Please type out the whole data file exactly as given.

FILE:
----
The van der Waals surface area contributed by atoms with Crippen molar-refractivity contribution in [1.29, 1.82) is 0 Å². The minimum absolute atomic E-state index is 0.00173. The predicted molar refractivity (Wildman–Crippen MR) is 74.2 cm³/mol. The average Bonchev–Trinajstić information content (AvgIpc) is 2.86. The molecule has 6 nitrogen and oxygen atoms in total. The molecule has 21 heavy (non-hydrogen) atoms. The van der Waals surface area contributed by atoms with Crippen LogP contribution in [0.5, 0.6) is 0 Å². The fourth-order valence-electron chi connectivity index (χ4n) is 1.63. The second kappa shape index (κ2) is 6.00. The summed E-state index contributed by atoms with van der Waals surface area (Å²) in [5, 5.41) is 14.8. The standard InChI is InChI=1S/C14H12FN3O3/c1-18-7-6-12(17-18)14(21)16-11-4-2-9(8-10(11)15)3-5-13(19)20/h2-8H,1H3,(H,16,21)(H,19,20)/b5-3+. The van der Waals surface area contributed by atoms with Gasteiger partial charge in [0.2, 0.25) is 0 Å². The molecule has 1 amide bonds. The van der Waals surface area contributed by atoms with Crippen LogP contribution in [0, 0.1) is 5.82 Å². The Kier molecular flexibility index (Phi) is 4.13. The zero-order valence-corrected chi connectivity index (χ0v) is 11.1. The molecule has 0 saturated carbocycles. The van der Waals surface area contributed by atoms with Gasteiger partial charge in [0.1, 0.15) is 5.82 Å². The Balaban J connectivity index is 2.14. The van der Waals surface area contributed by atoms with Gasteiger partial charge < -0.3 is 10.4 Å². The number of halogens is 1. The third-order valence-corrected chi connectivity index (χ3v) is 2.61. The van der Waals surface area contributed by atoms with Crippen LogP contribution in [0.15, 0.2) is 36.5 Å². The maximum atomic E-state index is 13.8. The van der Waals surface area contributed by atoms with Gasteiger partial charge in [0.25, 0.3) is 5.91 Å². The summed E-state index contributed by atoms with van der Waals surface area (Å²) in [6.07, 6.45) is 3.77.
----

The van der Waals surface area contributed by atoms with Crippen molar-refractivity contribution in [1.29, 1.82) is 0 Å². The minimum absolute atomic E-state index is 0.00173. The predicted molar refractivity (Wildman–Crippen MR) is 74.2 cm³/mol. The average Bonchev–Trinajstić information content (AvgIpc) is 2.86. The molecule has 6 nitrogen and oxygen atoms in total. The molecule has 21 heavy (non-hydrogen) atoms. The van der Waals surface area contributed by atoms with Crippen LogP contribution in [0.5, 0.6) is 0 Å². The fourth-order valence-electron chi connectivity index (χ4n) is 1.63. The second kappa shape index (κ2) is 6.00. The summed E-state index contributed by atoms with van der Waals surface area (Å²) in [5, 5.41) is 14.8. The standard InChI is InChI=1S/C14H12FN3O3/c1-18-7-6-12(17-18)14(21)16-11-4-2-9(8-10(11)15)3-5-13(19)20/h2-8H,1H3,(H,16,21)(H,19,20)/b5-3+. The van der Waals surface area contributed by atoms with Gasteiger partial charge in [0.2, 0.25) is 0 Å². The molecule has 1 amide bonds. The van der Waals surface area contributed by atoms with Crippen LogP contribution in [0, 0.1) is 5.82 Å². The Kier molecular flexibility index (Phi) is 4.13. The zero-order valence-corrected chi connectivity index (χ0v) is 11.1. The molecule has 0 saturated carbocycles. The van der Waals surface area contributed by atoms with Gasteiger partial charge in [0.1, 0.15) is 5.82 Å². The Balaban J connectivity index is 2.14. The van der Waals surface area contributed by atoms with Gasteiger partial charge < -0.3 is 10.4 Å². The number of halogens is 1. The third-order valence-corrected chi connectivity index (χ3v) is 2.61. The van der Waals surface area contributed by atoms with Crippen LogP contribution in [0.15, 0.2) is 36.5 Å². The maximum atomic E-state index is 13.8. The van der Waals surface area contributed by atoms with Gasteiger partial charge in [0.25, 0.3) is 5.91 Å². The summed E-state index contributed by atoms with van der Waals surface area (Å²) in [6.07, 6.45) is 3.77.